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Ready for War- MALS-14 praised by Lt. Gen. Amos

Marine Corps News

Story Identification #: 200551612479
Story by Lance Cpl. Cullen J. Tiernan

MARINE CORPS AIR STATION CHERRY POINT, N.C. (May 10, 2005) -- “I need every single Marine in II MEF (II Marine Expeditionary Force) to be ready to go to war. There are 23,000 Marines in Iraq today, and the Marine Corps can’t afford to have Marines die back home. With that in mind, MALS-14 (Marine Logistics Squadron 14) (adapted) something called the Noncommissioned Officer Leadership Program and is changing the culture of the Marine Corps.”

Lt. Gen. James Amos, commanding general, II MEF, spoke these words May 10, in a hangar on Cherry Point’s flight line, as he awarded the Marines of MALS-14 the Chesty Puller Award.

“Chesty Puller is the example of leadership,” said Amos. “I looked at your maintenance, training readiness, reenlistment rate, discipline rate, meritorious promotions earned, awards pinned on chests and MALS-14 has done more things right than any other unit in II MEF.”

Lt. Gen. Chesty Puller is known in the annals of military valor for his absolute fearlessness and devotion to duty. All Marines are taught from recruit training that he is the only person to have ever been awarded five Navy Crosses.

The Chesty Puller award is a new award given to the best squadron or unit within II MEF.
“It’s a real honor to have earned this award,” said Cpl. Jennifer L. Miehle, a navigations systems technician at MALS-14 and a mentorship leader in their leadership program. “The leadership program has been awesome in our shop. I promote the program fully, and it should be used throughout the Marine Corps.”

Amos spoke of the need for a culture change within the Marine Corps; of the need for Marines to take better care of one another, during both off-duty and on-duty hours.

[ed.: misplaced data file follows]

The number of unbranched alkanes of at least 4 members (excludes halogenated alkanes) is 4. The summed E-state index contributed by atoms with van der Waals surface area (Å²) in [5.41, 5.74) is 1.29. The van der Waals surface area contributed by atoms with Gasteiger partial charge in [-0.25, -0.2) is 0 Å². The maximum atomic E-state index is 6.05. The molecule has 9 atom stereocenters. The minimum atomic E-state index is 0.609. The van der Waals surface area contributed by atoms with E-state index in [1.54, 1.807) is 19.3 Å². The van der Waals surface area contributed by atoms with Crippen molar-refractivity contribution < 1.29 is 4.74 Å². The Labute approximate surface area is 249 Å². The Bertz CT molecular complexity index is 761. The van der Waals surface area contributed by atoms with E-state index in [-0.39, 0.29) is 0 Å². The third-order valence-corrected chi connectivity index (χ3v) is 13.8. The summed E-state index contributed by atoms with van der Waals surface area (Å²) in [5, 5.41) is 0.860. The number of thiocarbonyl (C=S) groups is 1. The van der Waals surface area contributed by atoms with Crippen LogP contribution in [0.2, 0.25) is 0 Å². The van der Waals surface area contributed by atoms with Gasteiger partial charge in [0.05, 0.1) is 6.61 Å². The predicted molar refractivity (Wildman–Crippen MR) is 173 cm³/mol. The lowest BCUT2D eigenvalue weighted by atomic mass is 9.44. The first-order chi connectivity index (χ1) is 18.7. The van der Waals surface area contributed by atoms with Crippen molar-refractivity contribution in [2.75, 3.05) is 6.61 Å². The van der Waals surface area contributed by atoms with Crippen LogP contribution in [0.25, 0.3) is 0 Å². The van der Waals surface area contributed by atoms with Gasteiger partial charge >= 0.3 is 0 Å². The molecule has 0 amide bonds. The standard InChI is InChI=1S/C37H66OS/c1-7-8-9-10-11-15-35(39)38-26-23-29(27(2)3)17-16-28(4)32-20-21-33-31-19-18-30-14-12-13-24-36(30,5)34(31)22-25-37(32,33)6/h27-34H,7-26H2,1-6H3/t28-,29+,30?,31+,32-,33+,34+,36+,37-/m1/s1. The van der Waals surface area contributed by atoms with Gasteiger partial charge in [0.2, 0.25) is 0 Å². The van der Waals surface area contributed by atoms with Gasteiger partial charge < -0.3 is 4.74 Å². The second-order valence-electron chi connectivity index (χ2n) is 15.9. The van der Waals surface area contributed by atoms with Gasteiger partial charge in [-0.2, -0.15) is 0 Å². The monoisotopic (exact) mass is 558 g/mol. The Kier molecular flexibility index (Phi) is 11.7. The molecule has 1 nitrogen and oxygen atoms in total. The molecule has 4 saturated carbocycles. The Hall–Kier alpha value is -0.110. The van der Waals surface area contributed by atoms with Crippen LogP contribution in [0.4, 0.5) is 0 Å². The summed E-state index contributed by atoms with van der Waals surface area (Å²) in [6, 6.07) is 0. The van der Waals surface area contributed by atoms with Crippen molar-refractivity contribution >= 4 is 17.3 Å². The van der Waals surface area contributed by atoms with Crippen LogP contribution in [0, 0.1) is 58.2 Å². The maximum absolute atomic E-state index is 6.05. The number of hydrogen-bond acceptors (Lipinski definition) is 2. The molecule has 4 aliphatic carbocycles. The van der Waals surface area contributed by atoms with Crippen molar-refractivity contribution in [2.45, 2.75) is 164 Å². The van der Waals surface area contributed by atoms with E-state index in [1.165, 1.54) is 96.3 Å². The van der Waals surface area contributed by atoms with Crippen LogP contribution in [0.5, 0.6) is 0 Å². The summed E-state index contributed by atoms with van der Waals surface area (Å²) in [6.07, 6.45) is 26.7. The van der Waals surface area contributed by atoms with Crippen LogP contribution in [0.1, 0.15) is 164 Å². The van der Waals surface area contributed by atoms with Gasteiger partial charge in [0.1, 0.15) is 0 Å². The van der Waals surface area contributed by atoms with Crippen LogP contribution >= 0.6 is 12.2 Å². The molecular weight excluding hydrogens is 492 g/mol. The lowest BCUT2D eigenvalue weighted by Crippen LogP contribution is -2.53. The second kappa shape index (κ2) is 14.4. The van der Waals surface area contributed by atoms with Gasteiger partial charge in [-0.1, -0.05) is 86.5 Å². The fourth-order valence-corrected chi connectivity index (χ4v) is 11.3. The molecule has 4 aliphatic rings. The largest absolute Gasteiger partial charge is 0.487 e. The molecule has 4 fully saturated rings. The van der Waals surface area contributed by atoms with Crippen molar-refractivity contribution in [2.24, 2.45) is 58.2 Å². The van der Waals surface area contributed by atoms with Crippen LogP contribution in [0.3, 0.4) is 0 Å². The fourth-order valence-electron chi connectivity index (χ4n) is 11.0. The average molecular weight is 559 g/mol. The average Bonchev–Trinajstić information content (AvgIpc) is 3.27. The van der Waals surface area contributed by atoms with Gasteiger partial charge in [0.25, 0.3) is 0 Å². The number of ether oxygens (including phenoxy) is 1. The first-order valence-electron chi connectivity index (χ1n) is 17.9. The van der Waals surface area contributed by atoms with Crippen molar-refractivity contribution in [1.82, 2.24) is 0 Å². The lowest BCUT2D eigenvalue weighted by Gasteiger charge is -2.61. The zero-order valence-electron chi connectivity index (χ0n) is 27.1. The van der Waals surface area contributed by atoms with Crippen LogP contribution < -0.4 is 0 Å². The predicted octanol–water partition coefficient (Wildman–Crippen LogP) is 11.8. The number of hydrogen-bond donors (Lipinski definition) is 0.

“We want tough Marines, risk-takers,” said Amos. “But, your life is a (heck) of a lot more important than to be wasted on the weekend. As we began to take a look at this problem from a command prospective, MALS-14 worked on something called the NCO leadership program.”

Miehle said the program makes the NCOs accountable for their actions, and their Marines at all times, and it gives more opportunities to learn the leadership role of the NCO.

“The program has given junior Marines the chance to lead,” said Miehle. “The leaders are accountable for their Marine’s training, their Marine Corps lives and their personal lives. Any problems or questions they may have, they know they can confide in you, and not have their business aired to everyone.”

Amos said he has 18,000 teenagers under his command, and that MALS-14’s program is what he would recommend to anyone leading a command.

“I believe the entire Marine Corps has taken notice of MALS-14 leadership program,” said Amos. “This award is very important and it’s a big deal. MALS-14 came out on top out of everyone in my command. This award will be given every six months and will be sought after in II MEF.”


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